Native American Family Life

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Editorial Reviews

Children's Literature
This volume is part of the "Native American Life" series, which seeks to dispel common misrepresentations of Native Americans. The senior-consulting editor, Dr. Troy Johnson, describes the goals of the series in an introduction. The use of many inserts, sidebars, color photos and drawings mixed with a moderate amount of text helps give the book an appealing, reader-friendly appearance. After an introductory chapter, there are chapters on the northeast, the southeast and Caribbean, the southwest and Plains, the northwest and Far North, and Central and South America. Unfortunately, the book's very wide scope results in over-generalizations, confusion, and even errors. The author seems to confuse the Apaches with the Navajos, erroneously stating that the Apaches herd sheep. A Pueblo storyteller-figure from the southwest is pictured in the chapter on the northeast. Also, a good cultural map is essential, but there are no maps. This book seems too inaccurate and confusing to be useful. A chronology, glossary, index, bibliography, and Internet resources list are included. 2003, Mason Crest Publishers,
— Gisela Jernigan
School Library Journal
Gr 6 Up-These books attempt to cover too much in 55 pages, resulting in generalities and omissions. Family Life provides five 10-page chapters on the peoples of the Americas, from Alaska to the Caribbean. It is impossible to cover these nations even superficially in the allotted space. As a result, readers encounter the words Taino, Timucua, Cheyenne, Carib, and Seminole in a section titled "Parrots for Pets and Postball as a Pastime." Are these the only nations worthy of study? Why were they selected for mention? Also, there is no indication if this is strictly historical or a contemporary approach to the topic. The other two books are equally general. None have maps so readers will not understand how many nations have been overlooked. As it stands, these volumes give students a few tribal names, a few concepts, and not a very orderly approach to the topics. Color illustrations, photographs, and line drawings of varying quality appear in each book, along with a slight glossary (with no pronunciations) and a short list of titles for further reading/research. Students would be better served by a book on a "representative nation" from the main geographic areas, such as Danielle Corriveau's The Inuit of Canada (Lerner, 2001) or Virginia Driving Hawk Sneve's The Iroquois (Holiday, 1995). For topical information, select books like Bonnie Shemie's Houses of Wood: The Northwest Coast (Tundra, 1992).-Dona J. Helmer, College Gate School Library, Anchorage, AK Copyright 2002 Cahners Business Information.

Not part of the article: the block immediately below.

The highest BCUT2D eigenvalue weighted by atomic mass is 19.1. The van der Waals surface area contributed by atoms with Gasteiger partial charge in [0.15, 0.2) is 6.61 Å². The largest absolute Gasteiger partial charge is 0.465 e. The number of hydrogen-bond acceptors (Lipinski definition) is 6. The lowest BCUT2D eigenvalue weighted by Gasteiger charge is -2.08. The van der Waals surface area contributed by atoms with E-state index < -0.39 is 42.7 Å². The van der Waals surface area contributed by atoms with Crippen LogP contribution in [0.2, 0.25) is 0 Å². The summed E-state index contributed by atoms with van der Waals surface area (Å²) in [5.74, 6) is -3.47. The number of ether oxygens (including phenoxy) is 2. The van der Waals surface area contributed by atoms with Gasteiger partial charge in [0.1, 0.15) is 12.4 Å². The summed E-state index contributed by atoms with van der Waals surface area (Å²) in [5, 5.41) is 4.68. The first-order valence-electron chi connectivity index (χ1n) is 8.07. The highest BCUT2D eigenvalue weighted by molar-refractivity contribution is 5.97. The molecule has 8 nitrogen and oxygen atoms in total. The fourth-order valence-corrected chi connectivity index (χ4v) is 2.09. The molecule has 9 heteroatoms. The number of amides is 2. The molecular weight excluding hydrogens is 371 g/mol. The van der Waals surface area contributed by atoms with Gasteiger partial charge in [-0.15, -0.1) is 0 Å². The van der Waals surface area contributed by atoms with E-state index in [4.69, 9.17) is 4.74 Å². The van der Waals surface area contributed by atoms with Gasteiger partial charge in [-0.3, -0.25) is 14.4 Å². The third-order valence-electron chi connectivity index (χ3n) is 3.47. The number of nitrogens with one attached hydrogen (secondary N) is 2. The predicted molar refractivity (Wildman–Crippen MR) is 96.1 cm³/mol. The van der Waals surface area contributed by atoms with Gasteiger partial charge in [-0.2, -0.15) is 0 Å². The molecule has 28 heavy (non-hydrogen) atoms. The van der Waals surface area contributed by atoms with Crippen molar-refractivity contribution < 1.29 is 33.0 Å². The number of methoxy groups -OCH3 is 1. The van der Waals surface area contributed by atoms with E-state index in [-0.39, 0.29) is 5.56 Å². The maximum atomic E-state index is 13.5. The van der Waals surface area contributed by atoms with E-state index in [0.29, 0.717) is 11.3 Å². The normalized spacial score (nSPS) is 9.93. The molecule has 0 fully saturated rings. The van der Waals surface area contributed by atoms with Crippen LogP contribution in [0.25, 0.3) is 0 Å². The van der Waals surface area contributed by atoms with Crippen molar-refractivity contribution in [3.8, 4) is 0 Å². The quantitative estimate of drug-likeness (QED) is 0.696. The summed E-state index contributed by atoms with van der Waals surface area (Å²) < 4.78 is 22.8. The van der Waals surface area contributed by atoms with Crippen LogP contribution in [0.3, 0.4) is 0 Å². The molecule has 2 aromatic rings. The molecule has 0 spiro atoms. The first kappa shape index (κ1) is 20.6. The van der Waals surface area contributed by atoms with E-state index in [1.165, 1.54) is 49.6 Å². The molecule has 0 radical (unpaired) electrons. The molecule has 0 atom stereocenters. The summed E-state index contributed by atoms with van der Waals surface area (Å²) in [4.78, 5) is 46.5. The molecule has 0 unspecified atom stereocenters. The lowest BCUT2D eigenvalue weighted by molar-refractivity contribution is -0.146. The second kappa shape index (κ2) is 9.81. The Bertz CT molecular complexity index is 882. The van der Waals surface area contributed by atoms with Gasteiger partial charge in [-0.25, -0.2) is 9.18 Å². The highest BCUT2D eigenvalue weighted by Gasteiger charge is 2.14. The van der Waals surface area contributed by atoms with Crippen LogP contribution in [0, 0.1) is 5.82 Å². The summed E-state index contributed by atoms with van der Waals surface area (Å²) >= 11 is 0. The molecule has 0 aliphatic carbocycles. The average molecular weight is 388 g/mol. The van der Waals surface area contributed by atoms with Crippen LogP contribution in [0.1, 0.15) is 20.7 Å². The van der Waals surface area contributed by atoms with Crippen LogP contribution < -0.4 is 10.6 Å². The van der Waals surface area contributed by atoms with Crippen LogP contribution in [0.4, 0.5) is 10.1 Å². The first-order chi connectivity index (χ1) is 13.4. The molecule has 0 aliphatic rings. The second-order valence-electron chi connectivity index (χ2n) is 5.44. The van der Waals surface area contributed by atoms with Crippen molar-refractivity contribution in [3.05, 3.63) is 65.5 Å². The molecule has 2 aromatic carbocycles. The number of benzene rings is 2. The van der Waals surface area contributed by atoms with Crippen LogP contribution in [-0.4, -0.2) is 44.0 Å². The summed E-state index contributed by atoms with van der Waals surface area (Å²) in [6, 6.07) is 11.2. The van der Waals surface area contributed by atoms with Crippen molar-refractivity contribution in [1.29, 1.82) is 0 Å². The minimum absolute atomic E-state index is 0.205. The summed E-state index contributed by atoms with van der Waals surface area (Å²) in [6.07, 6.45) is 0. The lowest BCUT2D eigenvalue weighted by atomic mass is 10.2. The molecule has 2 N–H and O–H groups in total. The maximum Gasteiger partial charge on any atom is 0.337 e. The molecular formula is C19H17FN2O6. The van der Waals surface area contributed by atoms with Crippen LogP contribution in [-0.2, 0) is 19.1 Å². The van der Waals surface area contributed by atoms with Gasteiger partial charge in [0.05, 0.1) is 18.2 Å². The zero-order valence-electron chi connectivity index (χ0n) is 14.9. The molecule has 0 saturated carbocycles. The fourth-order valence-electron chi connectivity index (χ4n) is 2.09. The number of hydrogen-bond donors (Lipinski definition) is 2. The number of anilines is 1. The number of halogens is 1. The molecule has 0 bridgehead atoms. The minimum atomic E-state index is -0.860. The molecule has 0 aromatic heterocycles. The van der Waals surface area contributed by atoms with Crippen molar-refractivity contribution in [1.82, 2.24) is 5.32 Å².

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Product Details

  • ISBN-13: 9781590841266
  • Publisher: Mason Crest Publishers
  • Publication date: 3/28/2002
  • Series: Native American Life Series
  • Format: Library Binding
  • Pages: 64
  • Age range: 10 - 13 Years
  • Product dimensions: 6.70 (w) x 9.40 (h) x 0.40 (d)

Customer Reviews

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  • Anonymous

    Posted February 5, 2003

    Native American Family Life Fine Sampler

    I love this book and this series! Perhaps "Parrots for Pets and Postball as a Pastime" doesn't appeal to some adult reviewers, but it appeals to many students. Many of my students who won't read other books are reading these. Are they encyclopedic? No. I agree, they are not. They are only 64 pages. They are great samplers of the Native American Culture. These are great additions to any classroom or school library. Should they be the only books on Native Americans on your shelf? Of course not.

    Was this review helpful? Yes  No   Report this review
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